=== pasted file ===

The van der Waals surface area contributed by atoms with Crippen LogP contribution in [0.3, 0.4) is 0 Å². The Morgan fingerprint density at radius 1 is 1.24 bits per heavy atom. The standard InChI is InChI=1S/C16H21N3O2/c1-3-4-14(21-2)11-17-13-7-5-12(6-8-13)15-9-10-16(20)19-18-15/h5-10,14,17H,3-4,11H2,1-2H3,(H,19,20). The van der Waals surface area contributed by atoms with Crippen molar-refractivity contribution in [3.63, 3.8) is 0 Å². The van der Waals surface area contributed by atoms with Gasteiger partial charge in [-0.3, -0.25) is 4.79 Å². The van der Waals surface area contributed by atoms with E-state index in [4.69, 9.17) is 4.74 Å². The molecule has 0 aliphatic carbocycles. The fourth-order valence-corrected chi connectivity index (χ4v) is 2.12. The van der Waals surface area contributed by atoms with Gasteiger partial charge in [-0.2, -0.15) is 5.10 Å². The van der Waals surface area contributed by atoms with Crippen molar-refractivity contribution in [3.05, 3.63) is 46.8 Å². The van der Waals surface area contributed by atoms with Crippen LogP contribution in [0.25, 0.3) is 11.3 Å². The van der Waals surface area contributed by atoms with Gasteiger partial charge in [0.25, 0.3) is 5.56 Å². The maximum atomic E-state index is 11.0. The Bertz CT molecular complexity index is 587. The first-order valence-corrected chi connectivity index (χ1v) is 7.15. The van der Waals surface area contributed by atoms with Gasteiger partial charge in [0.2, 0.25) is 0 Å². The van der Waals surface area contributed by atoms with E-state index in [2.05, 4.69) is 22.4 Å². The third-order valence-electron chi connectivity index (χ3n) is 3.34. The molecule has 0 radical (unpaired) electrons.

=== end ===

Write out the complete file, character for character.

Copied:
The van der Waals surface area contributed by atoms with Crippen LogP contribution in [0.3, 0.4) is 0 Å². The Morgan fingerprint density at radius 1 is 1.24 bits per heavy atom. The standard InChI is InChI=1S/C16H21N3O2/c1-3-4-14(21-2)11-17-13-7-5-12(6-8-13)15-9-10-16(20)19-18-15/h5-10,14,17H,3-4,11H2,1-2H3,(H,19,20). The van der Waals surface area contributed by atoms with Crippen molar-refractivity contribution in [3.63, 3.8) is 0 Å². The van der Waals surface area contributed by atoms with Gasteiger partial charge in [-0.3, -0.25) is 4.79 Å². The van der Waals surface area contributed by atoms with E-state index in [4.69, 9.17) is 4.74 Å². The molecule has 0 aliphatic carbocycles. The fourth-order valence-corrected chi connectivity index (χ4v) is 2.12. The van der Waals surface area contributed by atoms with Gasteiger partial charge in [-0.2, -0.15) is 5.10 Å². The van der Waals surface area contributed by atoms with Crippen molar-refractivity contribution in [3.05, 3.63) is 46.8 Å². The van der Waals surface area contributed by atoms with Crippen LogP contribution in [0.25, 0.3) is 11.3 Å². The van der Waals surface area contributed by atoms with Gasteiger partial charge in [0.25, 0.3) is 5.56 Å². The maximum atomic E-state index is 11.0. The Bertz CT molecular complexity index is 587. The first-order valence-corrected chi connectivity index (χ1v) is 7.15. The van der Waals surface area contributed by atoms with Gasteiger partial charge in [0.2, 0.25) is 0 Å². The van der Waals surface area contributed by atoms with E-state index in [2.05, 4.69) is 22.4 Å². The third-order valence-electron chi connectivity index (χ3n) is 3.34. The molecule has 0 radical (unpaired) electrons.